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A response selection model for intrusion response systems: Response Strategy Model (RSM)

Authors

  • Nor Badrul Anuar,

    Corresponding author
    1. Faculty of Computer Science and Information Technology, University of Malaya, Kuala Lumpur, Malaysia
    2. Security Research Group (SECReg), University of Malaya, Kuala Lumpur, Malaysia
    • Correspondence

      Nor Badrul Anuar, Faculty of Computer Science and Information Technology, University of Malaya, Kuala Lumpur, Malaysia.

      E-mail: badrul@um.edu.my

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  • Maria Papadaki,

    1. Centre for Security, Communications and Network Research, Plymouth University, Plymouth, U.K
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  • Steven Furnell,

    1. Centre for Security, Communications and Network Research, Plymouth University, Plymouth, U.K
    2. School of Computer and Security Science, Edith Cowan University, Perth, Western Australia
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  • Nathan Clarke

    1. Centre for Security, Communications and Network Research, Plymouth University, Plymouth, U.K
    2. School of Computer and Security Science, Edith Cowan University, Perth, Western Australia
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ABSTRACT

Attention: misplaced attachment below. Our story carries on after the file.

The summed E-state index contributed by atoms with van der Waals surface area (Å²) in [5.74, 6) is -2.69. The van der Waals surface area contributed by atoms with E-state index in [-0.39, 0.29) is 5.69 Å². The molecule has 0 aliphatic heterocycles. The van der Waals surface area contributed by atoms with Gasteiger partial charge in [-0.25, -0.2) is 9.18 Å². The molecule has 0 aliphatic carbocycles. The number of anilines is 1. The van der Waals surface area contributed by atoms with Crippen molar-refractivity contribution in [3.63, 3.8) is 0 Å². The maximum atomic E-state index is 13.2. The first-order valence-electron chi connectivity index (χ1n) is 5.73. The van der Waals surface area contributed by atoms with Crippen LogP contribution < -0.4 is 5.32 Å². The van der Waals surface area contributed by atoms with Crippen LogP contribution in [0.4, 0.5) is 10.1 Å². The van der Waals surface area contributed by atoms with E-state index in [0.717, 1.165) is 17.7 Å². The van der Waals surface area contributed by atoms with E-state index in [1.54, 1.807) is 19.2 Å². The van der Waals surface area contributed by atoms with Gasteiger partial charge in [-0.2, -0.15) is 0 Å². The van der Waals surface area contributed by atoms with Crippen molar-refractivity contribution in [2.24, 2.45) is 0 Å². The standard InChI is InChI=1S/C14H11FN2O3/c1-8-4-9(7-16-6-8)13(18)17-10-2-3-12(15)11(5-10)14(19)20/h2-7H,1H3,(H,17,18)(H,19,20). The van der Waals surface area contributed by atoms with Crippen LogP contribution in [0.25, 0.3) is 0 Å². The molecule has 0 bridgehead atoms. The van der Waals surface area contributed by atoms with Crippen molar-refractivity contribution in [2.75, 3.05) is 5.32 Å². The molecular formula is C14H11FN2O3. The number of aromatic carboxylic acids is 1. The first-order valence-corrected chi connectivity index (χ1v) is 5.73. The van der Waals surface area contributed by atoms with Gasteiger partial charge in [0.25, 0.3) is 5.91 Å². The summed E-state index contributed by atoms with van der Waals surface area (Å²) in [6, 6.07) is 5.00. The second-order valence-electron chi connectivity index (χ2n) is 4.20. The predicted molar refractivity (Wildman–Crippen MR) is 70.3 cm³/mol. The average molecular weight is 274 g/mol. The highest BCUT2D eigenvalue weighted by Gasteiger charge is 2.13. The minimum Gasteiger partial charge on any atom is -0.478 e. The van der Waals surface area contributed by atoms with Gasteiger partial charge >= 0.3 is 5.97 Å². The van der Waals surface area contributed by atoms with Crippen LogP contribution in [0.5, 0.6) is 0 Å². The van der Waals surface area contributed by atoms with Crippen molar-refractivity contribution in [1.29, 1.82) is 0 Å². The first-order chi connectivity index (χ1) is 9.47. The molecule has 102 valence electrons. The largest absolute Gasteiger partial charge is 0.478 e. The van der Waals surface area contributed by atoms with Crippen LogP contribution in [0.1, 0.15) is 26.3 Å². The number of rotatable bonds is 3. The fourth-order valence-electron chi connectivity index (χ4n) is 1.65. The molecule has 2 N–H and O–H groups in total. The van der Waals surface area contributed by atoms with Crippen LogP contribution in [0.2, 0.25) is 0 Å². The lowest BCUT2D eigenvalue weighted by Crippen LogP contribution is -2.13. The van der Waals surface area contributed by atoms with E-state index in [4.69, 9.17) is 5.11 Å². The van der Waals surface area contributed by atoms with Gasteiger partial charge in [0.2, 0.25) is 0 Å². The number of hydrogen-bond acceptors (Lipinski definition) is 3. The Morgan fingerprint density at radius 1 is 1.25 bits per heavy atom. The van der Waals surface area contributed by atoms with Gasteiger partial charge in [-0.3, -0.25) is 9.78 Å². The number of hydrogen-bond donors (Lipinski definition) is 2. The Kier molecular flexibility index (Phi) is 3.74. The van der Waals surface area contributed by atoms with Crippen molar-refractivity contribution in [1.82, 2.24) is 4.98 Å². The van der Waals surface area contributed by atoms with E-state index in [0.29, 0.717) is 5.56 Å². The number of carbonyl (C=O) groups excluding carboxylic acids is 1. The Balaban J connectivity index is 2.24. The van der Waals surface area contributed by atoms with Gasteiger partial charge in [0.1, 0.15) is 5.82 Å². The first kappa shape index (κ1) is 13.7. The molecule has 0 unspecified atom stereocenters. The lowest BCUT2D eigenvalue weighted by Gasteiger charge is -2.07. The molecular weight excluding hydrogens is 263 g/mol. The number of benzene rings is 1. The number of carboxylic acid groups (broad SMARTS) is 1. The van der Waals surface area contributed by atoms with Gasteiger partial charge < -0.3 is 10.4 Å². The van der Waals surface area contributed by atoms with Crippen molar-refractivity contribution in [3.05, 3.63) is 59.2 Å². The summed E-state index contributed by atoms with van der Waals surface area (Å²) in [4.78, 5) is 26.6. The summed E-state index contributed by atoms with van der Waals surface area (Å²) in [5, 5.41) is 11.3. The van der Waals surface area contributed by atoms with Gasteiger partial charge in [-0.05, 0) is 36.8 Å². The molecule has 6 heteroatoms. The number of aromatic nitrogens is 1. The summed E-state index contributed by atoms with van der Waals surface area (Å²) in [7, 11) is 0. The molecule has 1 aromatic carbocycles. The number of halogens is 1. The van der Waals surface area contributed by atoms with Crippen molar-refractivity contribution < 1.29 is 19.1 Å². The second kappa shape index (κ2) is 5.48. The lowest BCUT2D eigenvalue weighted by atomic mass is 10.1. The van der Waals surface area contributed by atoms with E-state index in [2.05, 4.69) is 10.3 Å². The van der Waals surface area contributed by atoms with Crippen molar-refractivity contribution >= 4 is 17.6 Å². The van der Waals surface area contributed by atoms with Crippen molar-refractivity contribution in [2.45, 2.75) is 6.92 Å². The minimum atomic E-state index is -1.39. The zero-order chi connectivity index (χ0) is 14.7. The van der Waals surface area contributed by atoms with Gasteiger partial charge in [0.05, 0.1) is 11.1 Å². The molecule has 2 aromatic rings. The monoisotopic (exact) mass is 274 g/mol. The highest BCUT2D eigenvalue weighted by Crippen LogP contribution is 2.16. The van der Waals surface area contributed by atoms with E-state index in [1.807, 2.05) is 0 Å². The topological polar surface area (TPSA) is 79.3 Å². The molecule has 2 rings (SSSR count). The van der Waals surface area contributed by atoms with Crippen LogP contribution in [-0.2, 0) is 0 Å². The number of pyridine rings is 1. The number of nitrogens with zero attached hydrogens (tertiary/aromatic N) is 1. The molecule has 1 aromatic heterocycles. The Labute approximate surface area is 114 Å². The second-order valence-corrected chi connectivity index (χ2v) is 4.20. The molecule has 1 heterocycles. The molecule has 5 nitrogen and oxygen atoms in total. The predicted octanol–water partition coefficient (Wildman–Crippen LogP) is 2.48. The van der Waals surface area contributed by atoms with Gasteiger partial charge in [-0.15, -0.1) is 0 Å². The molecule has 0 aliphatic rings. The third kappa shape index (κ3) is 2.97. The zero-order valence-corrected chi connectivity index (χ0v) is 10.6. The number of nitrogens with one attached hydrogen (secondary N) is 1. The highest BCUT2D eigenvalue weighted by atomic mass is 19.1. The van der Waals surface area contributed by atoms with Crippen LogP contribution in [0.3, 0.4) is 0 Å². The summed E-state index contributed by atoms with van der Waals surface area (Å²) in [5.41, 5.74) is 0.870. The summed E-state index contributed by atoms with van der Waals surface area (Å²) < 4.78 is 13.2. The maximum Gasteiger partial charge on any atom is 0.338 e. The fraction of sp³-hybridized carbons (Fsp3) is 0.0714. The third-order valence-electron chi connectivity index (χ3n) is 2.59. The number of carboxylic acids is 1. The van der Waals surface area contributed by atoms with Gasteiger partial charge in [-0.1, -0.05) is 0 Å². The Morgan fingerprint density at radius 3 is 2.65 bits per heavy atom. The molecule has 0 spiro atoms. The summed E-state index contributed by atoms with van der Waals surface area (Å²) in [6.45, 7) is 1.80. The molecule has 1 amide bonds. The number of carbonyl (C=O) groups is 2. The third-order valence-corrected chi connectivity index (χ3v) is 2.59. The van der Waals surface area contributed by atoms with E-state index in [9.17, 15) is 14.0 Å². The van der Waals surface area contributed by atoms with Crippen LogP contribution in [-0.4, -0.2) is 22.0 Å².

Intrusion response systems aim to provide a systematic procedure to respond to incidents. However, with different type of response options, an automatic response system is designed to select appropriate response options automatically in order to act fast to respond to only true and critical incidents as well as minimise their impact. In addition, incidents also can be prioritised into different level of priority where some incidents may cause a serious impact (i.e. high priority) and other may not (i.e. low priority). The existing strategies inherit some limitation such as using complex approaches and less efficient in mapping appropriate response based upon incidents' priority. Therefore, this study introduces a model called response strategy model to address the aforementioned limitation. In order to validate, it was evaluated using two datasets: DARPA 2000 and private dataset. The case study results have shown a significant relationship between the incident classification and incident priorities where false incidents are likely to be categorised as low priority and true incidents are likely to be categorised as the high priority. In particular, with response strategy model, an average of 92.68% of the false incidents was prioritised as the lowest priority is better compared with only 67.07% with Snort priority. Copyright © 2013 John Wiley & Sons, Ltd.

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